Root-of-Trust Engine embeds an array of crypto cores including HASH, symmetric and asymmetric engines on top of a fully digital true random number generator (TRNG), an essential component of any crypto-system. To accelerate operations on the host address space (e.g. firmware image decryption and hashing), the crypto cores can have a master interface with DMA - without violating the boundary - as this is a data bus to from those engines without any control.

 

A rich API enables utilizing these crypto cores along with the DMA by many operations.

 

·     Secure boot

 

Root-of-Trust Engine supports all the secure boot features we mentioned at the opening of this article.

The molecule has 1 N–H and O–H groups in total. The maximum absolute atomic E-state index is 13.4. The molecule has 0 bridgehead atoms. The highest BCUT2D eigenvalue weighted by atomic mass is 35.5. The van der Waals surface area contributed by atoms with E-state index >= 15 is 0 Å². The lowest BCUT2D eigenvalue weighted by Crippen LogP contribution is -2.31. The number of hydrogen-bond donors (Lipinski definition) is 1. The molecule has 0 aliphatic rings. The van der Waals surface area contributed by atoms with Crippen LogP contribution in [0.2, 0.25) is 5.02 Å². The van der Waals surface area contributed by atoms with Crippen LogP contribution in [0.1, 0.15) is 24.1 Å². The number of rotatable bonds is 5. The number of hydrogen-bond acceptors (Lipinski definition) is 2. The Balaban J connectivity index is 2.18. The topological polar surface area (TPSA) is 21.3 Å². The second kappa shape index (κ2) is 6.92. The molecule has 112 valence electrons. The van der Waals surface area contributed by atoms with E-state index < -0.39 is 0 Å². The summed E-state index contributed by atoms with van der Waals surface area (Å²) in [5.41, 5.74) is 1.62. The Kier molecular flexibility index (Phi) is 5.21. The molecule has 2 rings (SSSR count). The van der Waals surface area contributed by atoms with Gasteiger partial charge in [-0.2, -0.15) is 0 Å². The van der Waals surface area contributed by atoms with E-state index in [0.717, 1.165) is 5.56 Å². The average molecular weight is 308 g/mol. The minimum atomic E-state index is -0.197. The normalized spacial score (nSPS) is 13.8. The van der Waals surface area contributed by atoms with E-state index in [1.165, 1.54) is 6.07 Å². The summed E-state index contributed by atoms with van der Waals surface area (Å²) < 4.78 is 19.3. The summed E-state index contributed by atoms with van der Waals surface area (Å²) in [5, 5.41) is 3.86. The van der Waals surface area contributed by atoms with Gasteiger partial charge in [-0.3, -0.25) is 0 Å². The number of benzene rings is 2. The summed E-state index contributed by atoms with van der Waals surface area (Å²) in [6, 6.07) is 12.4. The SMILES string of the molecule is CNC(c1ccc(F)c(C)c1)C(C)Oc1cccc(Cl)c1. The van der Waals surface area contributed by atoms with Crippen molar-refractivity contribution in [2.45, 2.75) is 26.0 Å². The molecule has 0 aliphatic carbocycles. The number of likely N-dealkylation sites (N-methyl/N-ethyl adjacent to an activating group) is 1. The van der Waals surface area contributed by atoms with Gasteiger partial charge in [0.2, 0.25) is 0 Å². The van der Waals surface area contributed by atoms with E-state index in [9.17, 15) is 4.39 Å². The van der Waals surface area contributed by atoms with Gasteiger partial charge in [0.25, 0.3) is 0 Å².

·     Secure Debug

 

Root-of-Trust Engine can control different levels of debugging privileges, different owners, and public key-based authentication.

 

·     Multi Core Support

 

Root-of-Trust Engine supports multiple cores, isolates their contents and does not require extra locks or semaphores since each execution environment has its own driver and can operate on a separate mailbox. When designing a product-line that includes large and small SoCs, software migration and compatibility across such product-line is essential. Having the same driver code running on all execution environments and all dies assure smooth software migration.

 

 

·     Programmable Root-of-Trust Engine

 

Inside Secure recently announced a new member to the RoT Engine, the Programmable RoT. The Programmable RoT unleashes many new use-cases as it allows OEM to put code inside the secure perimeter, isolated from attacks mounted on the other CPUs (including attacks on TEE like TrustZone or cache attacks like Spectre and Meltdown).